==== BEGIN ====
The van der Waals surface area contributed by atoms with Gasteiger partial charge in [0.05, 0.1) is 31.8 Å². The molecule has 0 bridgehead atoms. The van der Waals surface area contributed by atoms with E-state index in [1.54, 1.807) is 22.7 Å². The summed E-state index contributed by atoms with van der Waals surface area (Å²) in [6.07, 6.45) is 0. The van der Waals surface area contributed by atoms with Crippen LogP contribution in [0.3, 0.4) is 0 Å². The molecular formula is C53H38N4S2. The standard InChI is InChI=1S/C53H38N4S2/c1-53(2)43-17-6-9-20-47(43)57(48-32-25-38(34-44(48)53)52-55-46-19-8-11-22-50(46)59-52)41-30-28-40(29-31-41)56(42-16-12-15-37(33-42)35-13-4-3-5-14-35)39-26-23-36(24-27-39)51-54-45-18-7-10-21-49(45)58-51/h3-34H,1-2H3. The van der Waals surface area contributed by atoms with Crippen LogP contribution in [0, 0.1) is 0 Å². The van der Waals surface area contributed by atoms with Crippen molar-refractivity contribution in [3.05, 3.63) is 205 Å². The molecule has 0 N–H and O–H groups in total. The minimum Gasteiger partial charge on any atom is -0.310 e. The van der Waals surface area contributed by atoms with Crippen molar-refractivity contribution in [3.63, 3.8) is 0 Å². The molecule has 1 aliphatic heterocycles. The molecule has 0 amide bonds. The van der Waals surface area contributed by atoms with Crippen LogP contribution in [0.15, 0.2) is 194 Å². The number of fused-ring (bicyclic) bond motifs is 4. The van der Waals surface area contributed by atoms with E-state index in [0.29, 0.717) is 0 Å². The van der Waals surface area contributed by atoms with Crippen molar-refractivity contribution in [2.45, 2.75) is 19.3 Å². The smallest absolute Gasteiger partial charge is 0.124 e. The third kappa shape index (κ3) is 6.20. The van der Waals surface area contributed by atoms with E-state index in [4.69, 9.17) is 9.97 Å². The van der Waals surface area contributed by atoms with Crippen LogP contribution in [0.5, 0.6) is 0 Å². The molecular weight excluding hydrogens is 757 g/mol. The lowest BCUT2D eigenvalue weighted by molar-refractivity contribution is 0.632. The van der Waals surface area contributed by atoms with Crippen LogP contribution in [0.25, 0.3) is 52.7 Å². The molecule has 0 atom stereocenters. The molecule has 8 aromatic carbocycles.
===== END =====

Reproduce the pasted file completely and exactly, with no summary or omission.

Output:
The van der Waals surface area contributed by atoms with Gasteiger partial charge in [0.05, 0.1) is 31.8 Å². The molecule has 0 bridgehead atoms. The van der Waals surface area contributed by atoms with E-state index in [1.54, 1.807) is 22.7 Å². The summed E-state index contributed by atoms with van der Waals surface area (Å²) in [6.07, 6.45) is 0. The van der Waals surface area contributed by atoms with Crippen LogP contribution in [0.3, 0.4) is 0 Å². The molecular formula is C53H38N4S2. The standard InChI is InChI=1S/C53H38N4S2/c1-53(2)43-17-6-9-20-47(43)57(48-32-25-38(34-44(48)53)52-55-46-19-8-11-22-50(46)59-52)41-30-28-40(29-31-41)56(42-16-12-15-37(33-42)35-13-4-3-5-14-35)39-26-23-36(24-27-39)51-54-45-18-7-10-21-49(45)58-51/h3-34H,1-2H3. The van der Waals surface area contributed by atoms with Crippen LogP contribution in [0, 0.1) is 0 Å². The van der Waals surface area contributed by atoms with Crippen molar-refractivity contribution in [3.05, 3.63) is 205 Å². The molecule has 0 N–H and O–H groups in total. The minimum Gasteiger partial charge on any atom is -0.310 e. The van der Waals surface area contributed by atoms with Crippen molar-refractivity contribution in [3.63, 3.8) is 0 Å². The molecule has 1 aliphatic heterocycles. The molecule has 0 amide bonds. The van der Waals surface area contributed by atoms with Crippen LogP contribution in [0.15, 0.2) is 194 Å². The number of fused-ring (bicyclic) bond motifs is 4. The van der Waals surface area contributed by atoms with E-state index in [0.29, 0.717) is 0 Å². The van der Waals surface area contributed by atoms with Crippen molar-refractivity contribution in [2.45, 2.75) is 19.3 Å². The smallest absolute Gasteiger partial charge is 0.124 e. The third kappa shape index (κ3) is 6.20. The van der Waals surface area contributed by atoms with E-state index in [4.69, 9.17) is 9.97 Å². The van der Waals surface area contributed by atoms with Crippen LogP contribution in [0.5, 0.6) is 0 Å². The molecular weight excluding hydrogens is 757 g/mol. The lowest BCUT2D eigenvalue weighted by molar-refractivity contribution is 0.632. The van der Waals surface area contributed by atoms with Crippen LogP contribution in [0.25, 0.3) is 52.7 Å². The molecule has 0 atom stereocenters. The molecule has 8 aromatic carbocycles.